Membership: 1848, 183; 1900, 161.
Source: Annals of the Free Church of Scotland, 1843–1900, ed. Rev. William Ewing, D.D., 2 vols. pub. 1914. Film #918572. More details may be given in the source.
The extent of records is unknown.
See Also Arbroath Parish.
Civil Registration Records
Government or civil registration of births, marriages, and deaths (also called statutory records) began on January 1, 1855 in Scotland. Each parish has a registrar's office and large cities have several. The records are created by the registrars and copies are sent to the General Register Office in Edinburgh. Annual indexes are then created for the records for the whole country.
See the article on Scotland Civil Registration for more information and to access the records.
St.Vigeans was under the probate jurisdiction of the Commissary Court of St.Andrews until 1823, and since then has been under the Sheriff's Court of Dundee. Probate records for 1513- 1901 are indexed online at www.scotlandspeople.gov.uk . You must register on the website but use of the index to probate records, called 'Wills & Testaments,' is free. You may then purchase a copy of the document or, if the document is before 1823, it will be on microfilm at the Family History Library. To find the microfilm numbers, search in the library catalog for the 'Place-names' of Angus and the subject of 'Probate records.' Then click on the link to the records of the Commissariat of St.Andrews.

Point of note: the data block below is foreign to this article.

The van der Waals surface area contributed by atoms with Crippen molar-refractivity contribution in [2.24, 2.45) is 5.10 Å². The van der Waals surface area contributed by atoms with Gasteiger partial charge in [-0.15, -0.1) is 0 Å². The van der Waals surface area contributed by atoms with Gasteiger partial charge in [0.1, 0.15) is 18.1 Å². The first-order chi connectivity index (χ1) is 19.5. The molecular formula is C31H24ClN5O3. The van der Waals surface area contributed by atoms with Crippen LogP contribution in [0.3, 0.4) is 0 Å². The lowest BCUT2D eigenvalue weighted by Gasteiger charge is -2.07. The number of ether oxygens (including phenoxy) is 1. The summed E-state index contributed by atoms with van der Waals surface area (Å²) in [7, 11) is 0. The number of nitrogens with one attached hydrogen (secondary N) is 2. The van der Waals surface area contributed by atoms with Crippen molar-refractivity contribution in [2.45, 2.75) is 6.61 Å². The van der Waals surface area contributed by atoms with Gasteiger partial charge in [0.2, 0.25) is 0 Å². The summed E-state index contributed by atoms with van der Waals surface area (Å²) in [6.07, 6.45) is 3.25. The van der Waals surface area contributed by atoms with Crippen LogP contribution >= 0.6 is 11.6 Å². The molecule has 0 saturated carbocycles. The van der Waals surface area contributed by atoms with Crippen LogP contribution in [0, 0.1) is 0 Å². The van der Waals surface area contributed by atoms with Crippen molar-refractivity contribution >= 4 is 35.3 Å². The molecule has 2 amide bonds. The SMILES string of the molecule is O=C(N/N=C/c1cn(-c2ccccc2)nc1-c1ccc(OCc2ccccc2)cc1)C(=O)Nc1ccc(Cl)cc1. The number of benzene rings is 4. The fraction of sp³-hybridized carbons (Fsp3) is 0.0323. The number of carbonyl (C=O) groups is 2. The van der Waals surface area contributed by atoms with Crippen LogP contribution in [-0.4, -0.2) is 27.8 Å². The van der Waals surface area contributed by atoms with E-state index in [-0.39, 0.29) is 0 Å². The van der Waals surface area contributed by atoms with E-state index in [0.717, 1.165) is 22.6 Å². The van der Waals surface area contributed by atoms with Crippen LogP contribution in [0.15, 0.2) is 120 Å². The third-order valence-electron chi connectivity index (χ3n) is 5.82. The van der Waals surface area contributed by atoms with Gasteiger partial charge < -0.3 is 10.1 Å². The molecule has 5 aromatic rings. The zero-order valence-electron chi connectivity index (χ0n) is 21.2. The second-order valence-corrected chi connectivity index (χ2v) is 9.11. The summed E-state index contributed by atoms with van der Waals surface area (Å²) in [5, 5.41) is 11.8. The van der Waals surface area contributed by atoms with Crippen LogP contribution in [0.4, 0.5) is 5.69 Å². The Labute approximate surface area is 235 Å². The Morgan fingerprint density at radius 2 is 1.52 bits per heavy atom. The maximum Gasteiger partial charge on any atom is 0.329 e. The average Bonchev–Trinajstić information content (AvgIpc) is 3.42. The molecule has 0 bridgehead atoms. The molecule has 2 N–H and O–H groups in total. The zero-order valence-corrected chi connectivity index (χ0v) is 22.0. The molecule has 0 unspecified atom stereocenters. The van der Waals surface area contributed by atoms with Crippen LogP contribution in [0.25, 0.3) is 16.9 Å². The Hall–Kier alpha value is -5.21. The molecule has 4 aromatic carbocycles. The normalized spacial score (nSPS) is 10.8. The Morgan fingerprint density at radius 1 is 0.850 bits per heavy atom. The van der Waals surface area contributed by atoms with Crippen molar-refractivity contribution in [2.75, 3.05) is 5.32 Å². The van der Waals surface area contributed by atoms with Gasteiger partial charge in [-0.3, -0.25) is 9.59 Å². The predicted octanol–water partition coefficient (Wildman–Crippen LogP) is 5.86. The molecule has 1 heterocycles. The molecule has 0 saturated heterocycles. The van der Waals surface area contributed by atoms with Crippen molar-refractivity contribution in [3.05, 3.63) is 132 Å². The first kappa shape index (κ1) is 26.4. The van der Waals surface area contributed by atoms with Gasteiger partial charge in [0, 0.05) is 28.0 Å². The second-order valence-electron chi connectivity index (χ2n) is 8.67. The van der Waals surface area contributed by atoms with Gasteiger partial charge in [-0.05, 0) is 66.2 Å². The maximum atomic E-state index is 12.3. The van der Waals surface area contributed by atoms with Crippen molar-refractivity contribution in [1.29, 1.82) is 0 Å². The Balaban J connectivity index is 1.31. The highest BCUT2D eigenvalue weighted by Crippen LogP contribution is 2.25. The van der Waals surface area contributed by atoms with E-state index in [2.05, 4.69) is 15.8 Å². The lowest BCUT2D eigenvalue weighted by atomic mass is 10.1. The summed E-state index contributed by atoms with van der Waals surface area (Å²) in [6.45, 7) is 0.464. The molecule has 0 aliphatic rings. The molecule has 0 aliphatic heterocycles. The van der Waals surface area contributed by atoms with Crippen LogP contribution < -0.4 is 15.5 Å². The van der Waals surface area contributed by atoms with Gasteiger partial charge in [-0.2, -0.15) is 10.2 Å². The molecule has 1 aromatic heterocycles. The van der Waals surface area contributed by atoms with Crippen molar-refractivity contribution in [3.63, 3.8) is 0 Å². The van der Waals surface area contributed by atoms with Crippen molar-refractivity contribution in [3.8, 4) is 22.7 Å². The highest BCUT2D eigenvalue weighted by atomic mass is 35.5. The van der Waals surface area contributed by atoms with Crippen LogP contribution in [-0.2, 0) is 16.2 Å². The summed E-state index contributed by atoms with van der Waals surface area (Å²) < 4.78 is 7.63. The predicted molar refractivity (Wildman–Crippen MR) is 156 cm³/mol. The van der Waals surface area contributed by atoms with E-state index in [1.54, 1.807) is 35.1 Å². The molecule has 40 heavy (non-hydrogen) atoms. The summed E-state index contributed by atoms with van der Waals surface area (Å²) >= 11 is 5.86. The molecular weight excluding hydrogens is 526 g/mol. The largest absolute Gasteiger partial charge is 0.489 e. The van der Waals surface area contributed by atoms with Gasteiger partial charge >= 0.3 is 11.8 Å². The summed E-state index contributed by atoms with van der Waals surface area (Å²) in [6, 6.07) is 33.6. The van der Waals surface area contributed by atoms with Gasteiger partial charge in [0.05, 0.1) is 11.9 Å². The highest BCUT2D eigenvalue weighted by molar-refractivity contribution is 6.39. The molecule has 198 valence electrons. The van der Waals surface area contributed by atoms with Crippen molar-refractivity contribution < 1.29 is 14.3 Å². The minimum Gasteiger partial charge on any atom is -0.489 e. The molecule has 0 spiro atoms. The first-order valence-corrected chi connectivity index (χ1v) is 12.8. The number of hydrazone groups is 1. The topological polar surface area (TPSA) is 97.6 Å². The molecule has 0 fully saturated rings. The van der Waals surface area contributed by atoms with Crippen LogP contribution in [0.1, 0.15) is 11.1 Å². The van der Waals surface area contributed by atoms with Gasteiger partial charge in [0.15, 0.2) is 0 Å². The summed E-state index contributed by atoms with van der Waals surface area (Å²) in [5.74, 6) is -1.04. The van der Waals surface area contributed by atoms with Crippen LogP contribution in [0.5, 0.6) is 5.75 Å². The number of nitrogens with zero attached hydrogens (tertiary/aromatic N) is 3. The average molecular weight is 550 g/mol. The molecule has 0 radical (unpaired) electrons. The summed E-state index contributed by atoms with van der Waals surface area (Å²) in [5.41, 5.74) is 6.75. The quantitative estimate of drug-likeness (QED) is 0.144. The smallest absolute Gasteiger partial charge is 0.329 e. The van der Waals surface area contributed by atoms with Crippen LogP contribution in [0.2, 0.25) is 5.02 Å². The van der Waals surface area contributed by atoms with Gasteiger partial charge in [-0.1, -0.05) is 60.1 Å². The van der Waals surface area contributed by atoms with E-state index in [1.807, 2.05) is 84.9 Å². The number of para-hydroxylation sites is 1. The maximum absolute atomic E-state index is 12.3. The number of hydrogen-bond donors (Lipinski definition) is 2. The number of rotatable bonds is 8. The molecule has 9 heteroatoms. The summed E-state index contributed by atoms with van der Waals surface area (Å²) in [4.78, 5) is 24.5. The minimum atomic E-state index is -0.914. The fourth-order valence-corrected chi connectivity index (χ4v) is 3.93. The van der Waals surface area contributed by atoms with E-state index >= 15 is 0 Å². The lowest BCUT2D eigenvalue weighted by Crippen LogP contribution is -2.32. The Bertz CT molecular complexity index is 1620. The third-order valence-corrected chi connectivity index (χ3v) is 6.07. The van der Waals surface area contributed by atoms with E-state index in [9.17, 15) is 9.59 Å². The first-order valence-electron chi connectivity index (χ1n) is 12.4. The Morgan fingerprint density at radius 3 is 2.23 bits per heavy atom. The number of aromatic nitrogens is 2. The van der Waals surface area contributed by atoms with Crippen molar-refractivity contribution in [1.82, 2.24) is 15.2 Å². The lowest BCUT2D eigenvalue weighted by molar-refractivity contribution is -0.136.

The library also has some post-1823 probate records for Angus. Look in the library catalog for the 'Place-names' of Angus and the subjects of 'Probate Records' and 'Probate Records - Indexes.'
Read more about Scotland Probate Records.
- Lewis, Samuel A., A Topographical Dictionary of Scotland (1846), pp. 499-514. Adapted. Date accessed: 6 June 2014.